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In Search of Processes of Language Use in Foreign Language Didactics


Maria Dakowska

The author addresses key questions of foreign language teaching: How does foreign language learning take place? What is the mechanism of foreign language use and learning? What are the sources of our understanding of these processes? What significance does our understanding have for foreign language teaching? The main argument is that, in order to deal with the complexity of language learning and meet the current demands for foreign language competency, we must employ the framework of an empirical, relatively autonomous discipline of Foreign Language Didactics, constituted as a «normal» science which strives to understand foreign language learning as its subject-matter. This constructivist psycholinguistic conception targets language learning processes in the real world, i.e. as language use in the context of verbal communication, i.e. comprehension and production in speech and writing. The processes are represented as taking place in the learner’s cognitive system for information processing in communicative interaction, a universal human phenomenon. This perspective leads to systematic options and strategies for the practical teaching of foreign languages with focus on English as a world language.
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Chapter 2. Targeting the relevant aspect of language: focus on language use


The multitude of approaches in linguistics and other language sciences testifies to the fact that the notion of ‘language’ has no rival in its potential for affording diverse perspectives and intricate interpretations which refer to aspects of language in use as well as its formal properties. This sentiment is aptly expressed by Cook and Seidlhofer (1995: 4, later quoted in Atkinson 2011: 1):

Language is viewed in various theories as a genetic inheritance, a mathematical system, a social fact, the expression of individual identity, the expression of cultural identity, the outcome of dialogic interaction, a social semiotic, the intuitions of native speakers, the sum of attested data, a collection of memorized chunks, a rule-governed discrete combinatory system, or electrical activation in a distributed network. But to do justice to language, we do not have to express allegiance to one or some of these competing – and aspiringly hegemonic – views. We do not have to choose. Language can be all of these things at once.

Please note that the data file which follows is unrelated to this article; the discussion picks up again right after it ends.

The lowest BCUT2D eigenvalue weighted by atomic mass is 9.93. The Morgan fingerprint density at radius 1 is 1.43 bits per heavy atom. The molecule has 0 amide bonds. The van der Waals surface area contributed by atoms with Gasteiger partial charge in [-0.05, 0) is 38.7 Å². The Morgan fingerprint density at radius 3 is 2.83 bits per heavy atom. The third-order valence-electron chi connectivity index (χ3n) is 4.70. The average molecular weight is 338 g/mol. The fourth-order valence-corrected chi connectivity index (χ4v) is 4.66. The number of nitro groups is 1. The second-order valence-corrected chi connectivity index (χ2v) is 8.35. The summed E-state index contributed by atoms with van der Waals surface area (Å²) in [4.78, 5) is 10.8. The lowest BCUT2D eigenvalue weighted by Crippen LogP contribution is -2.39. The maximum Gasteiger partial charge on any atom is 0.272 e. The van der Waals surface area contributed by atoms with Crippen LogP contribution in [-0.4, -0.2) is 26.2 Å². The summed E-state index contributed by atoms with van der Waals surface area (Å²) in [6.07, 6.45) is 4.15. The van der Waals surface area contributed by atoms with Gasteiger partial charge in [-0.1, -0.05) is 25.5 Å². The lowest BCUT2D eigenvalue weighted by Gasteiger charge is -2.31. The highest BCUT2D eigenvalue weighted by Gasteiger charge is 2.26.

Language may, indeed, be regarded from different perspectives, represented at various levels of generality and along various dimensions, for example time (synchronic/diachronic linguistics), space (i.e. language families, regional dialects) phylogenetic/ontogenetic/life-span dimensions, languages for general/specialized purposes, norm/pathology, monolingual/multilingual speakers, and language system/language use, as well as neurolinguistic, psycholinguistic, sociolinguistic and cultural dimensions. To complicate the matters further, we have a host of linguistic traditions and schools of thought, which select their special angle, be it taxonomic, structural, stratificational, generative, universal, or cognitive, not to...

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